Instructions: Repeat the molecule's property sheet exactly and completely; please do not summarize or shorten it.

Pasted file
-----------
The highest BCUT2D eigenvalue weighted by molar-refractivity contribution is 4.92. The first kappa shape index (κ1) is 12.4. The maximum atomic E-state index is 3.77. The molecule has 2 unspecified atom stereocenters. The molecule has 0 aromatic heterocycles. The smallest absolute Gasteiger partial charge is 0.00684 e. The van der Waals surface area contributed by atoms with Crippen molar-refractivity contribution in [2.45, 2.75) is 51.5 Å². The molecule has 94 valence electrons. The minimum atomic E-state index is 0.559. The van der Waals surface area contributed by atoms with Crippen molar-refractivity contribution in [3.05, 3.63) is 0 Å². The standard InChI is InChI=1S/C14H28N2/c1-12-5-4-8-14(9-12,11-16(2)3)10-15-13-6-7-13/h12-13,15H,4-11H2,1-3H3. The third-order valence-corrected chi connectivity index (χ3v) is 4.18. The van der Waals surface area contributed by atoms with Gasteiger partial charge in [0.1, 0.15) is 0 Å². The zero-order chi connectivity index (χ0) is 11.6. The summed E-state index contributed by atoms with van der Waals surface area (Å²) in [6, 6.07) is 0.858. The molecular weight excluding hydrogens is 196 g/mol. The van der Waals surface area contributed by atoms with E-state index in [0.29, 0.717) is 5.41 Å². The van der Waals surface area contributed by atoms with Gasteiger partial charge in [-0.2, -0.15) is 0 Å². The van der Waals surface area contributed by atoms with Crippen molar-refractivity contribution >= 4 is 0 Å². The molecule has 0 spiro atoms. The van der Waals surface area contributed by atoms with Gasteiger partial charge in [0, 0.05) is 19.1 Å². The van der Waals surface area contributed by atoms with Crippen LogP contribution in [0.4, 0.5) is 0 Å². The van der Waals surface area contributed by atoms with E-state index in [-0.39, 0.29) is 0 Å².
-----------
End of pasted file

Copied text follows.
The highest BCUT2D eigenvalue weighted by molar-refractivity contribution is 4.92. The first kappa shape index (κ1) is 12.4. The maximum atomic E-state index is 3.77. The molecule has 2 unspecified atom stereocenters. The molecule has 0 aromatic heterocycles. The smallest absolute Gasteiger partial charge is 0.00684 e. The van der Waals surface area contributed by atoms with Crippen molar-refractivity contribution in [2.45, 2.75) is 51.5 Å². The molecule has 94 valence electrons. The minimum atomic E-state index is 0.559. The van der Waals surface area contributed by atoms with Crippen molar-refractivity contribution in [3.05, 3.63) is 0 Å². The standard InChI is InChI=1S/C14H28N2/c1-12-5-4-8-14(9-12,11-16(2)3)10-15-13-6-7-13/h12-13,15H,4-11H2,1-3H3. The third-order valence-corrected chi connectivity index (χ3v) is 4.18. The van der Waals surface area contributed by atoms with Gasteiger partial charge in [0.1, 0.15) is 0 Å². The zero-order chi connectivity index (χ0) is 11.6. The summed E-state index contributed by atoms with van der Waals surface area (Å²) in [6, 6.07) is 0.858. The molecular weight excluding hydrogens is 196 g/mol. The van der Waals surface area contributed by atoms with E-state index in [0.29, 0.717) is 5.41 Å². The van der Waals surface area contributed by atoms with Gasteiger partial charge in [-0.2, -0.15) is 0 Å². The van der Waals surface area contributed by atoms with Crippen molar-refractivity contribution >= 4 is 0 Å². The molecule has 0 spiro atoms. The van der Waals surface area contributed by atoms with Gasteiger partial charge in [0, 0.05) is 19.1 Å². The van der Waals surface area contributed by atoms with Crippen LogP contribution in [0.4, 0.5) is 0 Å². The van der Waals surface area contributed by atoms with E-state index in [-0.39, 0.29) is 0 Å².